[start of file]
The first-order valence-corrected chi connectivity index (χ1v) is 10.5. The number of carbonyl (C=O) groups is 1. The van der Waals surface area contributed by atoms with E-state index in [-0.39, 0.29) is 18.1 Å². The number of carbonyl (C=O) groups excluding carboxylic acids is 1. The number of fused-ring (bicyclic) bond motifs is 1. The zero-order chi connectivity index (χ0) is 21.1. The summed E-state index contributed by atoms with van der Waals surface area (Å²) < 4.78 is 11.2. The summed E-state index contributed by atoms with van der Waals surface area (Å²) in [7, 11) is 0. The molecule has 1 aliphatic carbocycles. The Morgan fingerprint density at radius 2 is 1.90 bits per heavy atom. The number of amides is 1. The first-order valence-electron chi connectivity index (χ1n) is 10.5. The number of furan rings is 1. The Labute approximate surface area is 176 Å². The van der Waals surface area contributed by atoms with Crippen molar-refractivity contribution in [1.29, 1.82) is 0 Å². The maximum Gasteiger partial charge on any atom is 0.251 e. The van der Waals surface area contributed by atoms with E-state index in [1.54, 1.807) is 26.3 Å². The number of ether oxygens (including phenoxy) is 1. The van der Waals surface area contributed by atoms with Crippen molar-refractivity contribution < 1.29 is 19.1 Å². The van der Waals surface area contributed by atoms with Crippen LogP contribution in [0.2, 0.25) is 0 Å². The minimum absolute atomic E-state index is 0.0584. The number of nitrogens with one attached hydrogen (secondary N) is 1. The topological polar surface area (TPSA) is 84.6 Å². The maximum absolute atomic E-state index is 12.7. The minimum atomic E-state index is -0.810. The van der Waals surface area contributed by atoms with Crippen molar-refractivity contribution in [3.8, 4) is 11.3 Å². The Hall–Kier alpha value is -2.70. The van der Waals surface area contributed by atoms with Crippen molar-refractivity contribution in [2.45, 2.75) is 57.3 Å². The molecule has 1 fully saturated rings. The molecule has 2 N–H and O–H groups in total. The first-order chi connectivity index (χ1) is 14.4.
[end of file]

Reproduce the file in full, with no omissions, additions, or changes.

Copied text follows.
The first-order valence-corrected chi connectivity index (χ1v) is 10.5. The number of carbonyl (C=O) groups is 1. The van der Waals surface area contributed by atoms with E-state index in [-0.39, 0.29) is 18.1 Å². The number of carbonyl (C=O) groups excluding carboxylic acids is 1. The number of fused-ring (bicyclic) bond motifs is 1. The zero-order chi connectivity index (χ0) is 21.1. The summed E-state index contributed by atoms with van der Waals surface area (Å²) < 4.78 is 11.2. The summed E-state index contributed by atoms with van der Waals surface area (Å²) in [7, 11) is 0. The molecule has 1 aliphatic carbocycles. The Morgan fingerprint density at radius 2 is 1.90 bits per heavy atom. The number of amides is 1. The first-order valence-electron chi connectivity index (χ1n) is 10.5. The number of furan rings is 1. The Labute approximate surface area is 176 Å². The van der Waals surface area contributed by atoms with Crippen molar-refractivity contribution in [1.29, 1.82) is 0 Å². The maximum Gasteiger partial charge on any atom is 0.251 e. The van der Waals surface area contributed by atoms with E-state index in [1.54, 1.807) is 26.3 Å². The number of ether oxygens (including phenoxy) is 1. The van der Waals surface area contributed by atoms with Crippen molar-refractivity contribution < 1.29 is 19.1 Å². The van der Waals surface area contributed by atoms with Crippen LogP contribution in [0.2, 0.25) is 0 Å². The minimum absolute atomic E-state index is 0.0584. The number of nitrogens with one attached hydrogen (secondary N) is 1. The topological polar surface area (TPSA) is 84.6 Å². The maximum absolute atomic E-state index is 12.7. The minimum atomic E-state index is -0.810. The van der Waals surface area contributed by atoms with Crippen molar-refractivity contribution in [3.8, 4) is 11.3 Å². The Hall–Kier alpha value is -2.70. The van der Waals surface area contributed by atoms with Crippen molar-refractivity contribution in [2.45, 2.75) is 57.3 Å². The molecule has 1 fully saturated rings. The molecule has 2 N–H and O–H groups in total. The first-order chi connectivity index (χ1) is 14.4.